I'm a man. I have been in love. And I simply don’t agree with Sandeep Reddy Vanga, director of Kabir Singh, who recently stated, “When you are deeply in love and deeply connected to a woman (and vice versa), if you don’t have the liberty of slapping each other, then I don’t see anything there.”
If slapping a woman whom you love is what Reddy Vanga calls what "happens when you are deeply in love", then clearly, his masculinity is deeply brittle and totally toxic. At any point, beating, slapping, kicking, hurling abuses at each other, no, none of that happens in love.
Thanks, Mr Reddy Vanga. For teaching us what love isn't. (Photo: Social Media)
I have been married for the last 10 years and not once has the occasion arisen when I had to even think of slapping my wife or the other way around. Yes, we do have altercations, of course — this does happen when two people stay together, there are bound to be differences, but this does not give you the liberty to slap the person you say you love.
The director then went on to say during his interview that, “I’m not endorsing that (physical violence). I can’t reply to everybody in this world. When people are deeply connected in love they should not shy away from the fact that they can show their worst side to each other. That’s what love is all about.”
I'm not a huge cinema buff but I do believe that frequently, what happens is that directors, like writers or painters, bring out what they have seen and gone through in their personal lives in the movies they are making. Does this mean that Vanga has also hit the person whom he loves?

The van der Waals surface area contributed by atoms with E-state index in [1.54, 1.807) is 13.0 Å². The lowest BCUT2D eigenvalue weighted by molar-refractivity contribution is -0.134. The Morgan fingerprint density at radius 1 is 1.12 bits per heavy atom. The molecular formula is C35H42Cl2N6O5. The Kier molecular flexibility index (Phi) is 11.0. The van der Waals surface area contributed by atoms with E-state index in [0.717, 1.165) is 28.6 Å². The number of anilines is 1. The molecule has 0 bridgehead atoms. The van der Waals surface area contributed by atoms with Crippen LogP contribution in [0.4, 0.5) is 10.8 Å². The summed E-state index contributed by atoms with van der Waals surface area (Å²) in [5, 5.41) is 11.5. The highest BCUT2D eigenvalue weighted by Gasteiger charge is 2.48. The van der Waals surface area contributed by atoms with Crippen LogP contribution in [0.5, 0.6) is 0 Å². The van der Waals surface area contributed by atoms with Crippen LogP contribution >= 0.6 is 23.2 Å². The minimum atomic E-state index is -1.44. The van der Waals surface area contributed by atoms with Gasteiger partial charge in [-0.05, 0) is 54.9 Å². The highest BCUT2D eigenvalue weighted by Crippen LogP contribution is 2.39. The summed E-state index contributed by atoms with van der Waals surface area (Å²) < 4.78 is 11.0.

Take a minute to ponder, fellow men, on why this statement is just so deeply worrying. We all have women around us. They are our family, our friends, our co-workers. We live, work, travel and go out with them — does this mean that when you have an argument with a woman or vice-versa, you should hit them?
The more mature you are, the more you learn to control your weak sides, your immediate impulses, your anger.
In fact, you make a great effort to not hurt the ones you love. In my opinion, slapping or kicking the person you love shows how weak you are.
And how you don't actually love them.
And how you certainly don't deserve their love.
When I get into an argument with my wife, there have been instances where we have raised our voices — but then, we would see our little daughter staring at us. Her innocent face completely melts both of us down, so we change the topic and come to an amicable decision on what we are arguing over — and period. Then we consciously never think of what the altercation was about. Yes, in love, there will be disputes, but this does not mean that we have to get physical to prove who is stronger and correct.
Hitting out only shows that one is not able to take 'no'.
That you have no respect — and no trust — in the other person's words, their feelings or their dignity.
Then, where is the love?
Hitting out does not make one person stronger or is any justification of love between two people. (Photo: India Today)
There are many other ways to show that you are deeply in love and also want to resolve an issue. Take your partner out for a walk, talk to each other about issues which trouble you. Trust me, speaking does solve everything — never stretch an argument so far that you will have to wake up the next morning not talking to each other. Always make sure that one person is at least able to say ‘I’m sorry’ for whatever happened and move on from there.
An ideal relationship for me is one where there is love, caring and a place where both partners can solve their issues, not by raising their hands or voices, but by speaking with each other. And by hearing each other out/
Start respecting the person whom you love. Otherwise, be honest and say — I don't love you but I want to dominate/own/possess/display/push you around/use you for my selfish ego. Basically, I will do everything to you — except love you.